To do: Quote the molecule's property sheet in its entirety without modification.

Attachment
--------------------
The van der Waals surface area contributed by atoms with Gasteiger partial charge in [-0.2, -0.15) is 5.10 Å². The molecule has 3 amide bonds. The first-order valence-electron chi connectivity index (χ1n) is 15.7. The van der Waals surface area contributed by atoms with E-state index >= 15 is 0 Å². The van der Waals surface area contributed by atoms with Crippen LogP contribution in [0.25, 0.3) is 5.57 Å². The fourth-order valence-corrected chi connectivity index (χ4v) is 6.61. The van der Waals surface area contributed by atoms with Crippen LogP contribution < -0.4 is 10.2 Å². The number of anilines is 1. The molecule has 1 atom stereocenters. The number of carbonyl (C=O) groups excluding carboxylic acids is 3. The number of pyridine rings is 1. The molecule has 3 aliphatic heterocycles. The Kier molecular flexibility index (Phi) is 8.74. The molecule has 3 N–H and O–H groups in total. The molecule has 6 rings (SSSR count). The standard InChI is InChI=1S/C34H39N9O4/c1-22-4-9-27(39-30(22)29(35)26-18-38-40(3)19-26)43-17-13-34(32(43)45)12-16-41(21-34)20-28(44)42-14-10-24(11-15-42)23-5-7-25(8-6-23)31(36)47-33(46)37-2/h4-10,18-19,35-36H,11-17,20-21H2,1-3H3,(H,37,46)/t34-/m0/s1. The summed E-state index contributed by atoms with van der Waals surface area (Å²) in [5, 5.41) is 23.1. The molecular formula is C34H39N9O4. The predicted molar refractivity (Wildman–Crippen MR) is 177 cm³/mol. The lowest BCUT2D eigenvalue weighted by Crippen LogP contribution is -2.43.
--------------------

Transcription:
The van der Waals surface area contributed by atoms with Gasteiger partial charge in [-0.2, -0.15) is 5.10 Å². The molecule has 3 amide bonds. The first-order valence-electron chi connectivity index (χ1n) is 15.7. The van der Waals surface area contributed by atoms with E-state index >= 15 is 0 Å². The van der Waals surface area contributed by atoms with Crippen LogP contribution in [0.25, 0.3) is 5.57 Å². The fourth-order valence-corrected chi connectivity index (χ4v) is 6.61. The van der Waals surface area contributed by atoms with Crippen LogP contribution < -0.4 is 10.2 Å². The number of anilines is 1. The molecule has 1 atom stereocenters. The number of carbonyl (C=O) groups excluding carboxylic acids is 3. The number of pyridine rings is 1. The molecule has 3 aliphatic heterocycles. The Kier molecular flexibility index (Phi) is 8.74. The molecule has 3 N–H and O–H groups in total. The molecule has 6 rings (SSSR count). The standard InChI is InChI=1S/C34H39N9O4/c1-22-4-9-27(39-30(22)29(35)26-18-38-40(3)19-26)43-17-13-34(32(43)45)12-16-41(21-34)20-28(44)42-14-10-24(11-15-42)23-5-7-25(8-6-23)31(36)47-33(46)37-2/h4-10,18-19,35-36H,11-17,20-21H2,1-3H3,(H,37,46)/t34-/m0/s1. The summed E-state index contributed by atoms with van der Waals surface area (Å²) in [5, 5.41) is 23.1. The molecular formula is C34H39N9O4. The predicted molar refractivity (Wildman–Crippen MR) is 177 cm³/mol. The lowest BCUT2D eigenvalue weighted by Crippen LogP contribution is -2.43.